Open Source Software For Designers

Many graphic designers work with expensive proprietary software because they believe they have to, but there are many good professional-quality open source graphics applications available.

Graphic designers in the 1990s worked either on a Mac or Windows PC, using Quark or PageMaker. Over the years there have been significant, and expensive, software updates and changes. Adobe launched InDesign in 1999 to replace PageMaker and compete with Quark. In 2002, Quark released version 5, but it was not compatible with Mac OS X, leaving Quark users having to use Adobe Photoshop for photo editing, and Illustrator for vector imaging.

Open source software works well on any platform and saves designers a lot of money in terms of updates and subscriptions. For designers who have long experience with Adobe or QuarkXPress, alternatives may be a challenge, but whatever your experience in computer design, it is clear that you do not have to spend lots of money for good software.

Open source software

To save cash, graphic designers can spend small sums for open source software apps to replace InDesign and Quark. These include Swift Publisher, iStudio Publisher, or iCalamus. Alternatives also exist for photo and vector editing.

Graphic design software with open source tools are similar to the expensive tools already known. The biggest deterrent to switching is lack of awareness and assumed file incompatibility. It is possible to work with a number of files within open source software, even if an open source software file is initially flagged as corrupt, or you are unable to an open source software file.

Design the open source way

Historically, open source has not been a concept many educators or students contemplate because they are not the actual tools graphic designers, writers, web developers etc. are taught to use when studying for their degree or other professional qualifications. Yet, turning to free, open source software helps with the costs of preparing for study.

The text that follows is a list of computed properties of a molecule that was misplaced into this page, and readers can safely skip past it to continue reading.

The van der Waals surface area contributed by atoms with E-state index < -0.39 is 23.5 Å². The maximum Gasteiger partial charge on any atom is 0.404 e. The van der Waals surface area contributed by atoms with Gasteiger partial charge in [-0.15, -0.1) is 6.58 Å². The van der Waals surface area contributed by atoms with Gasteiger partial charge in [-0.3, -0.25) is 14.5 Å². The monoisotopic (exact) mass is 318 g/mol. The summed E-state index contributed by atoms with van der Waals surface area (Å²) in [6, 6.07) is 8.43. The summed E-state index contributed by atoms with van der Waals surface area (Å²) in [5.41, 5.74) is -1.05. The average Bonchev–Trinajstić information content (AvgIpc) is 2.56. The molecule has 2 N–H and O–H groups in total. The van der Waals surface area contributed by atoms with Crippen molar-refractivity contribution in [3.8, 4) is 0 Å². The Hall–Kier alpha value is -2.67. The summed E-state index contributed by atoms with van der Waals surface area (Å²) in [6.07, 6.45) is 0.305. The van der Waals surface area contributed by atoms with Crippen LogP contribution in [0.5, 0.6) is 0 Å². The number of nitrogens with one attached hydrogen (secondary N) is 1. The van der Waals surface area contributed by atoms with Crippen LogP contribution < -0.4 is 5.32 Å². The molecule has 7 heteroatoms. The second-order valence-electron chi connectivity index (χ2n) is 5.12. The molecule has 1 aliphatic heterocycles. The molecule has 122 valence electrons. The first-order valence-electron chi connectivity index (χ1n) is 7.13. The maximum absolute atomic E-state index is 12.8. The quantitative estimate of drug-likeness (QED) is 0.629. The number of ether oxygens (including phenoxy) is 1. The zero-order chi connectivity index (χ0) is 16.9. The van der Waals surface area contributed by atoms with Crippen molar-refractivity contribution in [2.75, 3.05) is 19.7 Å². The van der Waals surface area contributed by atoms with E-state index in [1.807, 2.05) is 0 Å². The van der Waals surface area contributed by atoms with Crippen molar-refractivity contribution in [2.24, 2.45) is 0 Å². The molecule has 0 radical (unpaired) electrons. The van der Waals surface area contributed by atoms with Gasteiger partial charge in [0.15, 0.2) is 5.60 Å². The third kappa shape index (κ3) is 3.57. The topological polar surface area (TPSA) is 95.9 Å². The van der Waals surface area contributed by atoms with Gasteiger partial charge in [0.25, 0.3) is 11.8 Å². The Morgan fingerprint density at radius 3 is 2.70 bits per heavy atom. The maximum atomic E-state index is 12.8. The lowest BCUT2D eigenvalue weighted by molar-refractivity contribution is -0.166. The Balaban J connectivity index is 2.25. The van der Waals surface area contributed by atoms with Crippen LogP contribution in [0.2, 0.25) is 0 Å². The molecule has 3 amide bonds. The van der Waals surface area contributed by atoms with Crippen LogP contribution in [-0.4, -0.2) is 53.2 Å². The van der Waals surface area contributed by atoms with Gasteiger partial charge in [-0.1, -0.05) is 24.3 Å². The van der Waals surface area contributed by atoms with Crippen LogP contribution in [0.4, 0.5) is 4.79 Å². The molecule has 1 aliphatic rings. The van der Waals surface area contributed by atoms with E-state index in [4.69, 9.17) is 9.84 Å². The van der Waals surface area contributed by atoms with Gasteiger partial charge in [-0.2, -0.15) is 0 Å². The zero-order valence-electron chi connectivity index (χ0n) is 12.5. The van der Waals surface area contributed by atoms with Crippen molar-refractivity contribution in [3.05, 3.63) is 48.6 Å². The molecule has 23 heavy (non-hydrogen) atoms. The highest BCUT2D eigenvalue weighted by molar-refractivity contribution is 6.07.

In recent years, companies like Microsoft, Cisco and Salesforce have started creating new open source projects primarily as a means of promoting new or existing products and services. Yet open source is most often used by companies simply because it is a faster, cheaper, and better way of building software. It helps the company to have more people checking the code, and contributing to the software. Sony has stated that 80 percent of the code in their phones is now open source, proving that open source software is a better way to build infrastructure, freeing companies to focus more on the remaining 20 percent of the code that is their unique selling point.

The open source graphic designer

Graphic designers need to be aware of what open source software is available. Online tutorials or in-house sessions providing instruction on how to use those tools and a comparative review of open source tools with the paid options to prove that graphic design can be produced with open source software.

Open Source software recommendations

Listed by purpose, with proprietary counterparts in parenthesis.

  • Layout: Scribus (InDesign, QuarkXPress)
  • Photo: GIMP (Photoshop)
  • Vector: Inkscape (Illustrator, Acrobat [PDF])
  • Animation/Video: Blender (After Effects, Premiere)
  • Text/Charts: LibreOffice (Microsoft Excel, Word, PowerPoint)
  • Web: WordPress (Dreamweaver)
  • File transfer: Filezilla (Fetch, WS-FTP)
  • e-Books: Calibre (InDesign)
  • Web conferencing: Big Blue Button (Adobe Connect, WebEx, ReadyTalk)
  • Project management: OrangeScrum (FunctionPoint)